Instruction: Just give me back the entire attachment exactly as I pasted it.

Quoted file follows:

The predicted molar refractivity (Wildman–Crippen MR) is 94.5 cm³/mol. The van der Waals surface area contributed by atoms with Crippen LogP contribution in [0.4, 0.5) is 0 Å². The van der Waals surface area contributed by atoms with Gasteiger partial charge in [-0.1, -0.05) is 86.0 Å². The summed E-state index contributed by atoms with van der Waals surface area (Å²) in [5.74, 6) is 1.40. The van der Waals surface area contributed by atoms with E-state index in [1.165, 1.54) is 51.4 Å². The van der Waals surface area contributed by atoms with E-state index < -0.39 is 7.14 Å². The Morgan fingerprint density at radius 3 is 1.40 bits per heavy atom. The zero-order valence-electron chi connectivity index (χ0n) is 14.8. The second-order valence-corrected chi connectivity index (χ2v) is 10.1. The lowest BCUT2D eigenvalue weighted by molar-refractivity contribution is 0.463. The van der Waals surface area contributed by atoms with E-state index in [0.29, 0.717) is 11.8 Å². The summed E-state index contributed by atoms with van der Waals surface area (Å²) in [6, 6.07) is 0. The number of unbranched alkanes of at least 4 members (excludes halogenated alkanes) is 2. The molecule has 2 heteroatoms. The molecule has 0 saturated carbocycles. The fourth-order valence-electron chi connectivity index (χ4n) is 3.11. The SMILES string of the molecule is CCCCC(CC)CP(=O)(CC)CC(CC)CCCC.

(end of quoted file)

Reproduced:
The predicted molar refractivity (Wildman–Crippen MR) is 94.5 cm³/mol. The van der Waals surface area contributed by atoms with Crippen LogP contribution in [0.4, 0.5) is 0 Å². The van der Waals surface area contributed by atoms with Gasteiger partial charge in [-0.1, -0.05) is 86.0 Å². The summed E-state index contributed by atoms with van der Waals surface area (Å²) in [5.74, 6) is 1.40. The van der Waals surface area contributed by atoms with E-state index in [1.165, 1.54) is 51.4 Å². The van der Waals surface area contributed by atoms with E-state index < -0.39 is 7.14 Å². The Morgan fingerprint density at radius 3 is 1.40 bits per heavy atom. The zero-order valence-electron chi connectivity index (χ0n) is 14.8. The second-order valence-corrected chi connectivity index (χ2v) is 10.1. The lowest BCUT2D eigenvalue weighted by molar-refractivity contribution is 0.463. The van der Waals surface area contributed by atoms with E-state index in [0.29, 0.717) is 11.8 Å². The summed E-state index contributed by atoms with van der Waals surface area (Å²) in [6, 6.07) is 0. The number of unbranched alkanes of at least 4 members (excludes halogenated alkanes) is 2. The molecule has 2 heteroatoms. The molecule has 0 saturated carbocycles. The fourth-order valence-electron chi connectivity index (χ4n) is 3.11. The SMILES string of the molecule is CCCCC(CC)CP(=O)(CC)CC(CC)CCCC.